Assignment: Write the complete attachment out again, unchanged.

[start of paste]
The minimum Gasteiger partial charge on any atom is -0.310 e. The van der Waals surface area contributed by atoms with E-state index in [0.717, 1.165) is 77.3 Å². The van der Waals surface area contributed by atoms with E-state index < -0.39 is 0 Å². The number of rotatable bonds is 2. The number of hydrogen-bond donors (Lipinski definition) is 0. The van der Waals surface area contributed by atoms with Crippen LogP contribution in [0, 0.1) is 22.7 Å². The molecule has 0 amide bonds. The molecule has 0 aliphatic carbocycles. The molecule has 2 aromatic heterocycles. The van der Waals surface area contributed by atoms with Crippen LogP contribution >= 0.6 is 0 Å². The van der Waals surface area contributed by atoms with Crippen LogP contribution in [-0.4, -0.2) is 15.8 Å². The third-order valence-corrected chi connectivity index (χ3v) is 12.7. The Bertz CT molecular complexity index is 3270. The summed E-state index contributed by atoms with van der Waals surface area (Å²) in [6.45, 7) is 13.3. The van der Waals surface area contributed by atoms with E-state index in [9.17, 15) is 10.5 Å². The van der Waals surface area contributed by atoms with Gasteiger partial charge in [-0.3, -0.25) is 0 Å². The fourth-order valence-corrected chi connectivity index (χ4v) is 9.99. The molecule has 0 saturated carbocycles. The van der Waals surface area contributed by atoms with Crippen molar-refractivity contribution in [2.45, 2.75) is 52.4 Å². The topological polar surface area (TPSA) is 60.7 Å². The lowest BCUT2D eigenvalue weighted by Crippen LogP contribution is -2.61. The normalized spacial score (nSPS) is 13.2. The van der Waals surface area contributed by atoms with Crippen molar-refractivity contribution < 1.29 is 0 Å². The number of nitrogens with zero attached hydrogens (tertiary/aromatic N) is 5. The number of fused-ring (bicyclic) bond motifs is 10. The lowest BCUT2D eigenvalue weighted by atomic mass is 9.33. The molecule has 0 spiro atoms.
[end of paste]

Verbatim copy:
The minimum Gasteiger partial charge on any atom is -0.310 e. The van der Waals surface area contributed by atoms with E-state index in [0.717, 1.165) is 77.3 Å². The van der Waals surface area contributed by atoms with E-state index < -0.39 is 0 Å². The number of rotatable bonds is 2. The number of hydrogen-bond donors (Lipinski definition) is 0. The van der Waals surface area contributed by atoms with Crippen LogP contribution in [0, 0.1) is 22.7 Å². The molecule has 0 amide bonds. The molecule has 0 aliphatic carbocycles. The molecule has 2 aromatic heterocycles. The van der Waals surface area contributed by atoms with Crippen LogP contribution >= 0.6 is 0 Å². The van der Waals surface area contributed by atoms with Crippen LogP contribution in [-0.4, -0.2) is 15.8 Å². The third-order valence-corrected chi connectivity index (χ3v) is 12.7. The Bertz CT molecular complexity index is 3270. The summed E-state index contributed by atoms with van der Waals surface area (Å²) in [6.45, 7) is 13.3. The van der Waals surface area contributed by atoms with E-state index in [9.17, 15) is 10.5 Å². The van der Waals surface area contributed by atoms with Gasteiger partial charge in [-0.3, -0.25) is 0 Å². The fourth-order valence-corrected chi connectivity index (χ4v) is 9.99. The molecule has 0 saturated carbocycles. The van der Waals surface area contributed by atoms with Crippen molar-refractivity contribution in [2.45, 2.75) is 52.4 Å². The topological polar surface area (TPSA) is 60.7 Å². The lowest BCUT2D eigenvalue weighted by Crippen LogP contribution is -2.61. The normalized spacial score (nSPS) is 13.2. The van der Waals surface area contributed by atoms with Crippen molar-refractivity contribution < 1.29 is 0 Å². The number of nitrogens with zero attached hydrogens (tertiary/aromatic N) is 5. The number of fused-ring (bicyclic) bond motifs is 10. The lowest BCUT2D eigenvalue weighted by atomic mass is 9.33. The molecule has 0 spiro atoms.